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On the Market: David Sweet’s Downtown Properties

David Sweet has been quietly shopping his five downtown office buildings and according to several downtown sources, a buyer is close to signing on the dotted line.  Sweet’s sale intentions were daylighted by The Buffalo News on Saturday:

David Sweet, a fixture downtown since the early 1970s, is selling his commercial real estate holdings along Main Street. That includes such well-known properties as Rand at 14 Lafayette Square, the Main Seneca Building at 237 Main and the Main-Court Building at 436 Main, as well as two smaller adjacent office buildings at 241 and 251 Main, the Roblin and Stanton buildings.

The oldest building, the Stanton, was built in 1873, while the Main Seneca Building dates to 1902 and Rand to 1929. Main Court and Roblin were built in the 1960s.

The five office buildings have 760,137 square feet of rentable space on 64 floors in total, but they are not fully occupied. The Rand Building, the flagship of the group, is about 80 percent occupied, while Main Court is “nearly that,” and the others are “a little less,” Sweet said. “We’re keeping our nose above water.”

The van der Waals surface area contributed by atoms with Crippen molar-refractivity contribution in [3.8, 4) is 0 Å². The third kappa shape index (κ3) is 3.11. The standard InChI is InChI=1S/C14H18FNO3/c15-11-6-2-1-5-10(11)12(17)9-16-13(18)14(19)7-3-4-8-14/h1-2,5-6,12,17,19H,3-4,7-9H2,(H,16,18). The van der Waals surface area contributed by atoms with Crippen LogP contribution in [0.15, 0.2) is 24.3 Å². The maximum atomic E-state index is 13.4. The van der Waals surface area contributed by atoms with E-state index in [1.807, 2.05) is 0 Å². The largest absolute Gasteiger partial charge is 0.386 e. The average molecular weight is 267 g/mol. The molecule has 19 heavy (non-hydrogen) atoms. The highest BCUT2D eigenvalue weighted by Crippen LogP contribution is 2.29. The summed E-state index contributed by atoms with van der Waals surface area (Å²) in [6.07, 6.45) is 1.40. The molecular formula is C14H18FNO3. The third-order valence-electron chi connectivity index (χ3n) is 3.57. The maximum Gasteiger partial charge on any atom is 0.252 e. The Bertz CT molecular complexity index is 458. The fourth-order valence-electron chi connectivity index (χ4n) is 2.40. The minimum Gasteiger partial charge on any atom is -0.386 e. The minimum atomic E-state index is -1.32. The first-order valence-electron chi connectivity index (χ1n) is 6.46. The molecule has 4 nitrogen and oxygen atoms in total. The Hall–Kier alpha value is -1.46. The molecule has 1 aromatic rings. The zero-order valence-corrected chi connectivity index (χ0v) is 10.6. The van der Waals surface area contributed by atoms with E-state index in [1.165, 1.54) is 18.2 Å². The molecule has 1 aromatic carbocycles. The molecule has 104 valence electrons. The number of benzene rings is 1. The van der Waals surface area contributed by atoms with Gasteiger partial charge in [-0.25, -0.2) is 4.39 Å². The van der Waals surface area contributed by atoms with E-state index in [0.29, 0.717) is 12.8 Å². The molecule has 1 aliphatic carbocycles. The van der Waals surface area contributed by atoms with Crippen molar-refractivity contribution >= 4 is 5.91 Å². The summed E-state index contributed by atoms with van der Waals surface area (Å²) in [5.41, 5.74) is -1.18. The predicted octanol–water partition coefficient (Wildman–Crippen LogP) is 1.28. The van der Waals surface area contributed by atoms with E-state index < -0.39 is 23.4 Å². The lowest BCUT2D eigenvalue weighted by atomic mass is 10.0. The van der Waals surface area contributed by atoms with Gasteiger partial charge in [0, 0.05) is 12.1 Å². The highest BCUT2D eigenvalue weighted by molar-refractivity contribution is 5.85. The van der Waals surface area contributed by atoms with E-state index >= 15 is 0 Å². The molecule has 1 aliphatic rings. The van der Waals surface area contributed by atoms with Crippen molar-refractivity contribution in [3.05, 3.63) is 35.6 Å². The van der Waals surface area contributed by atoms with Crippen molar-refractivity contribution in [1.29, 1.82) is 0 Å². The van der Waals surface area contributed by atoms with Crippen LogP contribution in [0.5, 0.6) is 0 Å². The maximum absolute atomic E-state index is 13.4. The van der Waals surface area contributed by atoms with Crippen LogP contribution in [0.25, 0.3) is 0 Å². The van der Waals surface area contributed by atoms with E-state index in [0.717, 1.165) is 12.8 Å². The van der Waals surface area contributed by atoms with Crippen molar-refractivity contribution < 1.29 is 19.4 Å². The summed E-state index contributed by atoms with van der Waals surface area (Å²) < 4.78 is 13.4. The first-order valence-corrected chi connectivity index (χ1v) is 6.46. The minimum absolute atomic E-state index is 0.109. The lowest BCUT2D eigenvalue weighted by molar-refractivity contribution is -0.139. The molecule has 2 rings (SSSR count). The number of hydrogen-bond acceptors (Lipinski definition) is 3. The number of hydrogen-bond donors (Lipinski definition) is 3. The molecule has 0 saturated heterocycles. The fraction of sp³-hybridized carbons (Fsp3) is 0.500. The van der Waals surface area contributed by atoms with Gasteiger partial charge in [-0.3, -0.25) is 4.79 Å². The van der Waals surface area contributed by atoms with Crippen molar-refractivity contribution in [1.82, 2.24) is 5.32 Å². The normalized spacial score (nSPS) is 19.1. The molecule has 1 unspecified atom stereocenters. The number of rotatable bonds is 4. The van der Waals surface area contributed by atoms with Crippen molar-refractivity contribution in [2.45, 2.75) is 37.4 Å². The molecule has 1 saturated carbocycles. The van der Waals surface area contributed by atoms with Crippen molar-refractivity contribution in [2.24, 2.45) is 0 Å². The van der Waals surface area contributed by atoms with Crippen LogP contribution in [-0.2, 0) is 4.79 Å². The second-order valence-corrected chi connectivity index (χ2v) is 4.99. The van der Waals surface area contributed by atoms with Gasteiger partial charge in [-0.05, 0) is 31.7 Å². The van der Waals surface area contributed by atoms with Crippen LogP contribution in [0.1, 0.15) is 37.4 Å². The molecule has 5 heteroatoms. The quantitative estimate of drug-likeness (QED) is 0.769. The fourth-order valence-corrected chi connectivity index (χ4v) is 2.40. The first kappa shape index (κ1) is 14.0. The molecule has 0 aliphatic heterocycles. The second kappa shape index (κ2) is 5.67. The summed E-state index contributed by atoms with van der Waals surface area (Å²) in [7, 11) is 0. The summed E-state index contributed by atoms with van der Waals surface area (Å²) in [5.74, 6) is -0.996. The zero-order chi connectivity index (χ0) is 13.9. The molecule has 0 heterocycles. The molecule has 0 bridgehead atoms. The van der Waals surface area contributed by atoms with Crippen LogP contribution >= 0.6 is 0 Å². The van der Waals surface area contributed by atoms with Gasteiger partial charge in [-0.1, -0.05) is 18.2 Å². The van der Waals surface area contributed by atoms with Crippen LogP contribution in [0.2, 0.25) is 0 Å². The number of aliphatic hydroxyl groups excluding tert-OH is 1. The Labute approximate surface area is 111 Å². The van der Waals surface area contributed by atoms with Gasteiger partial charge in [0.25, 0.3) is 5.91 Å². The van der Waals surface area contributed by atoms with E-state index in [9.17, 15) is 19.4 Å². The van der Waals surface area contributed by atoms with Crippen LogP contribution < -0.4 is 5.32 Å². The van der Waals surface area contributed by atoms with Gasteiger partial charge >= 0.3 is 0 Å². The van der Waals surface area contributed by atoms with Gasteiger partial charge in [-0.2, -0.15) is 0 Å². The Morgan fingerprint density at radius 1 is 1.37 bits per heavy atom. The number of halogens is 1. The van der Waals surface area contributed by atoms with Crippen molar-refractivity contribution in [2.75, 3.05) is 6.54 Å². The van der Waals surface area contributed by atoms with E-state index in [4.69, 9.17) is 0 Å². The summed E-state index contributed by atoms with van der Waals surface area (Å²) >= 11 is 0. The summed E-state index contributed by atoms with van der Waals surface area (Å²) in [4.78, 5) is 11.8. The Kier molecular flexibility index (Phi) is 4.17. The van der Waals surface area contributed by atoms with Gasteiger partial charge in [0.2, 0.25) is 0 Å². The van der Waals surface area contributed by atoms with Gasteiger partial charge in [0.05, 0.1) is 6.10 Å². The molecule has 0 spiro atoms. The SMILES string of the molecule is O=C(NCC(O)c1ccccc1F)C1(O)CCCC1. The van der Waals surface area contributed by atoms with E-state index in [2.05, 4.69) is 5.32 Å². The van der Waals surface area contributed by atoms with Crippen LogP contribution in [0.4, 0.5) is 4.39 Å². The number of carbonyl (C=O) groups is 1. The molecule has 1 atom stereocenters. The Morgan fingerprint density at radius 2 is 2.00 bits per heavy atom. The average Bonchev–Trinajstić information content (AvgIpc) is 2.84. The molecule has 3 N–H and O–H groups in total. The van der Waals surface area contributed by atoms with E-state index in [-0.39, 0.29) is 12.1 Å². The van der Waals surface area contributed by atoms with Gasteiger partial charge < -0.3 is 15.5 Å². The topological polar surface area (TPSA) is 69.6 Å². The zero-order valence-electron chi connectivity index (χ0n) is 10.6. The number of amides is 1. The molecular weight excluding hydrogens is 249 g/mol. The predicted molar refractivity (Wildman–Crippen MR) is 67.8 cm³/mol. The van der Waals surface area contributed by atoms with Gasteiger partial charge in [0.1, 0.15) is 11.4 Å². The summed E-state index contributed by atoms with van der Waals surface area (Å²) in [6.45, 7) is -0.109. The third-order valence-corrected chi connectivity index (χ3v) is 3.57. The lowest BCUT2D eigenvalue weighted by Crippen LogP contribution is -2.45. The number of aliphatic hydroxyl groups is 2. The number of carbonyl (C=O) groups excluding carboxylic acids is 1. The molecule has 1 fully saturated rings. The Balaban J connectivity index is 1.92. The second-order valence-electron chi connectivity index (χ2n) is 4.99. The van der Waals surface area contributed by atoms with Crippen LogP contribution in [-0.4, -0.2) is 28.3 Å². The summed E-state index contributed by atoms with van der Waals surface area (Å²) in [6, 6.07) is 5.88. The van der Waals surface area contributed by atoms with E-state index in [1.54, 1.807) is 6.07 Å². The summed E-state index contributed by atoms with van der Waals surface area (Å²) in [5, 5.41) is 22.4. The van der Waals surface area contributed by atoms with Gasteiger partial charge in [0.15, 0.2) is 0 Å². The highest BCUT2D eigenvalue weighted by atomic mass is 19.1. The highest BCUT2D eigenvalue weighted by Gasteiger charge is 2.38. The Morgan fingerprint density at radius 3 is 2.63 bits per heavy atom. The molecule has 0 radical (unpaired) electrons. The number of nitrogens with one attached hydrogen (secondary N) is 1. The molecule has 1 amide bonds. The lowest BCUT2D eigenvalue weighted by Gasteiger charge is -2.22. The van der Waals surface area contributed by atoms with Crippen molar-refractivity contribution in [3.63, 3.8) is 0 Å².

Sweet won’t disclose the selling price, but the five buildings are assessed at $12 million in all. He confirmed that “we’ve got somebody that’s looking” at them but wouldn’t disclose the potential buyer’s identity.

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The potential buyer, sources say he is a local businessman that has dabbled in city real estate projects, would invest tens of millions of dollars into the properties if the deal is completed.  At least three of the buildings’ office space would possibly be converted to residential units.

The market for buildings that can be converted to residential using historic preservation tax credits is red hot.  What is not red hot right now is the downtown office market with One Seneca Tower nearly empty and in foreclosure.  Sweet’s have nearly as much space as One Seneca.

A Sweet sale and conversion would remove several hundred square feet of class ‘B’ office space from the market, move existing tenants to other space, and add potentially several hundred new apartments downtown.  That’s upside all around.


Written by WCPerspective


Buffalo and development junkie currently exiled in California.

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